All of our
d ced, w structures
withstand
Installations bBrianCBC1253853 12wOnJh
et &l4ed a6a352-62-75.19



'FREE' 1BST
SPermit And BLST l
I Engineering Fees I
i Up to $200 value I --"- r" R si r

, Siding Soffit Fascia Skirting Roofovers Carports Screen Rooms Decks Windows Doors' Additions
www.advancedaluminumofcitrus.com


Adult male cat
found in Green Acres
Estates Homosassa on
5/12. Unique beige
color, declawed
(352) 621-6884
FOUND
MOMS RING
Citrus Memorial
Hospital Emergency
Room Parking Lot
Call to describe
352-637-7152




CONSIGNMENTS
WANTED!!!
cars, trucks, RV's,
vans, boats, trailers,
tractors, etc.
for INVERNESS
MOTORS & SHEDS
@ NEW LOCATION!
Rt 44 across from
Times Square- call
Bob@ 352-341-0090
eeeeeeeee
SEE AL for CARS &
SHEDS@ Hernando
location corner
of 486 and 41


Friends of Citrus County
Animal Services
(FOCCAS)
is a 501(c)(3) non-profit
100% volunteer organi-
zation formed in 2010 to
assist in re-homing,
rescuing and providing
for the medical needs
of homeless pets
in Citrus County.
For more info on events,
projects and special
needs dogs visit
www.friendsofccas.org



Looking for someone
to help deliver the
paper on Sunday
morn. Call Jeanette
(352) 503-2246




FIT TEACHER

Experienced only
need apply. Paid,
holidays & vacation
40hrs. required
Send resume to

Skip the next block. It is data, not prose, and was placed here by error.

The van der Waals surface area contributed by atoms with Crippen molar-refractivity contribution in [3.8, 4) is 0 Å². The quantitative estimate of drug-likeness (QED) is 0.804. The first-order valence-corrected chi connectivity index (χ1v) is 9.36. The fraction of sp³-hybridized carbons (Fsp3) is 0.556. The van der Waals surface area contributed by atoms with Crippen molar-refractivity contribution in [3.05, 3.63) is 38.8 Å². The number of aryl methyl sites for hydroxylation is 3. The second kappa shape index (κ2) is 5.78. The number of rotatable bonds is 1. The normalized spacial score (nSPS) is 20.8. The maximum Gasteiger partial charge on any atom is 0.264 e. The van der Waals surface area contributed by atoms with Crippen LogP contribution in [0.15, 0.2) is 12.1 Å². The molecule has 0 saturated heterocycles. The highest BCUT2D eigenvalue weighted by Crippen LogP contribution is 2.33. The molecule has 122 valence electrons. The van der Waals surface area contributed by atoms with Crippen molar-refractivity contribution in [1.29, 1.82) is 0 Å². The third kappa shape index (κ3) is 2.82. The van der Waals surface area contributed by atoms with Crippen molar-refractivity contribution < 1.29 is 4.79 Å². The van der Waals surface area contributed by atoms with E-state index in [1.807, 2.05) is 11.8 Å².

Citrus C Chronicle
Blind Box 1866
1624 N Meadowcrest
Blvd, Crystal River
Fl, 34429




CONSTRUCTION
SECRETARY
Must be proficient w/
word, excel, & adobe
acrobat; organized,
personable and able
to multi task.Full time
position, DFWP
Send resume to
aoopplicantsitamoa
bav.rr.com

F/T SECRETARY
For Beverly Hills, FL
Busy office seeks a
dedicated individ-
ual with secretarial
experience. The
candidate must
have the ability to
work independently
and as a team
player, and have
excellent computer
skills. Knowledge
of community
association's is help-
ful. Smoke free work
place.
Send Resume To:
PO Box 5315
Spring Hill, FL
34611-5315


CAREGIVERS
NEEDED
AT HOME INSTEAD
SENIOR CARE
FOR ALL SHIFTS
Apply Online: home
Instead.com/671


CNA's/HHA's
Experienced, Caring
& Dependable
Hourly & Live-in,
flexible schedule.
LOVING CARE
(352) 860-0885


DENTAL
RECEPTIONIST
Part time or Full time
For High Quality
Oral Surgery Office.
Springhill/Lecanto
Experience a must.
Email Resume To:
marvamoli@
vahoo.com


Exp Medical
Assistant
Computer
experience a must!
email resume
to: ifamilypractice
@gmail.com.


F/T RECEPTIONIST
Exp. req'd for very
busy medical
office. Computer
skills a must.
Includes benefits.
Fax Resume to:
(352) 563-2512


RN's, LPN's
and CNA's

Must be a licensed
nurse by the state
of Florida or a
Certified CNA
Long-Term Care
exp. preferred
Hiring full-time and
part-time employ-
ees, with opening
in all shifts.
HEALTH CENTER